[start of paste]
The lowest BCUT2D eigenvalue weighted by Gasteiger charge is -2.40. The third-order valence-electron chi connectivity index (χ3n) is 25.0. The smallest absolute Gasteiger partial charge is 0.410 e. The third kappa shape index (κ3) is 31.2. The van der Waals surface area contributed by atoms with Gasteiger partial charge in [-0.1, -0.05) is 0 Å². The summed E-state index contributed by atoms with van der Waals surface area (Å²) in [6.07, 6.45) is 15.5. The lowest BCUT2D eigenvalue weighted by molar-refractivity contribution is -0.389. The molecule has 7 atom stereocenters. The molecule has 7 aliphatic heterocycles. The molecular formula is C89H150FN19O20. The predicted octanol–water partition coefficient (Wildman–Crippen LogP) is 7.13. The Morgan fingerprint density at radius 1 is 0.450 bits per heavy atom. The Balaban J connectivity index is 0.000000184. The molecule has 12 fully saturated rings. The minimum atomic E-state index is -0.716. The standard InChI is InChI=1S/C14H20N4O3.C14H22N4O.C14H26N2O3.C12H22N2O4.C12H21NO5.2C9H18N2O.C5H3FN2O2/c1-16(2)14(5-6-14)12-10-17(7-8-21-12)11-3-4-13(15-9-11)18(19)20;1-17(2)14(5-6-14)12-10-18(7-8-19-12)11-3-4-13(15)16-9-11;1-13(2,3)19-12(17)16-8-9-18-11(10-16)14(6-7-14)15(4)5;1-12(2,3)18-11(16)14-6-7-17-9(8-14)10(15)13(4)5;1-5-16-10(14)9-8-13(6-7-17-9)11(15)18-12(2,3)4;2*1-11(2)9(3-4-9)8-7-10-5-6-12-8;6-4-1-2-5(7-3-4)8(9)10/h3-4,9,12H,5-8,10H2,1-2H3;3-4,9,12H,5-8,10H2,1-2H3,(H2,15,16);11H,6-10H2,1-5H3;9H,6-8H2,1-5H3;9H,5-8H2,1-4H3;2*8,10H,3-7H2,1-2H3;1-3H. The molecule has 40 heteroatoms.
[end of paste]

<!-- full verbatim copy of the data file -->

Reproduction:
The lowest BCUT2D eigenvalue weighted by Gasteiger charge is -2.40. The third-order valence-electron chi connectivity index (χ3n) is 25.0. The smallest absolute Gasteiger partial charge is 0.410 e. The third kappa shape index (κ3) is 31.2. The van der Waals surface area contributed by atoms with Gasteiger partial charge in [-0.1, -0.05) is 0 Å². The summed E-state index contributed by atoms with van der Waals surface area (Å²) in [6.07, 6.45) is 15.5. The lowest BCUT2D eigenvalue weighted by molar-refractivity contribution is -0.389. The molecule has 7 atom stereocenters. The molecule has 7 aliphatic heterocycles. The molecular formula is C89H150FN19O20. The predicted octanol–water partition coefficient (Wildman–Crippen LogP) is 7.13. The Morgan fingerprint density at radius 1 is 0.450 bits per heavy atom. The Balaban J connectivity index is 0.000000184. The molecule has 12 fully saturated rings. The minimum atomic E-state index is -0.716. The standard InChI is InChI=1S/C14H20N4O3.C14H22N4O.C14H26N2O3.C12H22N2O4.C12H21NO5.2C9H18N2O.C5H3FN2O2/c1-16(2)14(5-6-14)12-10-17(7-8-21-12)11-3-4-13(15-9-11)18(19)20;1-17(2)14(5-6-14)12-10-18(7-8-19-12)11-3-4-13(15)16-9-11;1-13(2,3)19-12(17)16-8-9-18-11(10-16)14(6-7-14)15(4)5;1-12(2,3)18-11(16)14-6-7-17-9(8-14)10(15)13(4)5;1-5-16-10(14)9-8-13(6-7-17-9)11(15)18-12(2,3)4;2*1-11(2)9(3-4-9)8-7-10-5-6-12-8;6-4-1-2-5(7-3-4)8(9)10/h3-4,9,12H,5-8,10H2,1-2H3;3-4,9,12H,5-8,10H2,1-2H3,(H2,15,16);11H,6-10H2,1-5H3;9H,6-8H2,1-5H3;9H,5-8H2,1-4H3;2*8,10H,3-7H2,1-2H3;1-3H. The molecule has 40 heteroatoms.